The Natural History Museum has been voted one of the seven wonders of London by Time Out magazine.
Time Out describes the Museum as a stunning cathedral dedicated to the natural world, where botanists, zoologists, palaeontologists and mineralogists are constantly pushing the boundaries in their fields of work.
The article highlights the importance of the Museum's collections, which are among the largest and most comprehensive scientific collections in the world. Of great historical importance, the collections are essential for the work of scientists globally.
70 million specimens are looked after at the Museum and the public can see everything from a giant squid to a model of a blue whale, a gold nugget to a Martian meteorite, and tiny lichen to flesh-eating beetles.
Among the specimens and items collected over the last 400 years are Darwin's finches and Alfred Russell Wallace's notes and letters. There are also many type specimens, which are the unique specimens used to represent a species.
More than 300 scientists work at the Museum where among other things they help solve problems in agricultural, medical and forensic science.
The Museum was created from the private collection of British physician and naturalist Sir Hans Sloane (1660-1753). He left it to the nation and it became part of the British Museum in 1759.
Alfred Waterhouse designed the iconic building, which began housing collections in 1883. The walls are covered, inside and out, with a menagerie of terracotta animals and plants. Look up and you will see monkeys and fossilized trees in the Central Hall. On the outside of the building there are statues of extinct animals and plants on the east side whereas living animals and plants reside on the west side.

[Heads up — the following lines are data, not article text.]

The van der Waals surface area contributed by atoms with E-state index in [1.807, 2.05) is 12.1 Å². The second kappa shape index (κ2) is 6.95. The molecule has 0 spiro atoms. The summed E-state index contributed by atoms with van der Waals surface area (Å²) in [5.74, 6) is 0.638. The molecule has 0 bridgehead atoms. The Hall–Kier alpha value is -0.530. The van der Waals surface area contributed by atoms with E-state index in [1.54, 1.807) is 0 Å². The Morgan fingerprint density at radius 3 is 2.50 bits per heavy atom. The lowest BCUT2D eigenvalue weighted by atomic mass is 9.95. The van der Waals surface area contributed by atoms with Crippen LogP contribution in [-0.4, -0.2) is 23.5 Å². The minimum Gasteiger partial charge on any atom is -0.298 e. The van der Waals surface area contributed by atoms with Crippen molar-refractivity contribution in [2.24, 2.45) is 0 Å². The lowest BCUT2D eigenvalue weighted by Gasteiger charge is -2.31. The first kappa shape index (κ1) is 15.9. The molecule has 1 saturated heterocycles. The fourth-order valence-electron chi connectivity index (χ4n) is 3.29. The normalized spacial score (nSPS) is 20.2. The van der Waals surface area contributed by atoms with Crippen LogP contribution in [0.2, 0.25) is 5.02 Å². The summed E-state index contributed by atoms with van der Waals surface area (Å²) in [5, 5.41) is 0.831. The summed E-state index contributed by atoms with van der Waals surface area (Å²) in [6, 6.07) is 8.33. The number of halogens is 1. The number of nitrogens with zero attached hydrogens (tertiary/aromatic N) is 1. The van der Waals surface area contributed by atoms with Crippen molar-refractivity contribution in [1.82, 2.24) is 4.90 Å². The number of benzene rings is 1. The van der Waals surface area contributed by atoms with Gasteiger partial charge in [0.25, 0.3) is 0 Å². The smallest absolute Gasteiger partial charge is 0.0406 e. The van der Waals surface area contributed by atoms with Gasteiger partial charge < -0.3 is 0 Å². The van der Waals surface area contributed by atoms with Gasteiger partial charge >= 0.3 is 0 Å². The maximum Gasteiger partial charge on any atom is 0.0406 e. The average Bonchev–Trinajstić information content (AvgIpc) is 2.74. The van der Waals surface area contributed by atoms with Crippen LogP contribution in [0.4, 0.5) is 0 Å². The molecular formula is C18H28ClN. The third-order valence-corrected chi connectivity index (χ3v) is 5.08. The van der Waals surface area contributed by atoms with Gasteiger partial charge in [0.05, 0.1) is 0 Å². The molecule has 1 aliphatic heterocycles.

The newest addition to the building is the Darwin Centre, which provides world-class storage for precious collections, new laboratories and behind-the-scenes access for visitors. In 2009, Phase Two of the Darwin Centre opens. It will house 28 million insects and 6 million plants as well as the scientists who look after them, and it will continue and enhance the interactive and behind-the-scenes experience for visitors.
The permanent galleries get a new addition this week with the opening of The Vault. Filled with unique gems, crystals, metals and meteorites, these treasures are displayed along with the fascinating stories behind them.
Over 3.8 million visitors keep the Natural History Museum as one of the most popular attractions in the country, where it continues in its aim to educate and inspire visitors and scientists with the wonders of the natural world.
Meet the scientists face to face in free daily topical discussions exploring all topics of the natural world.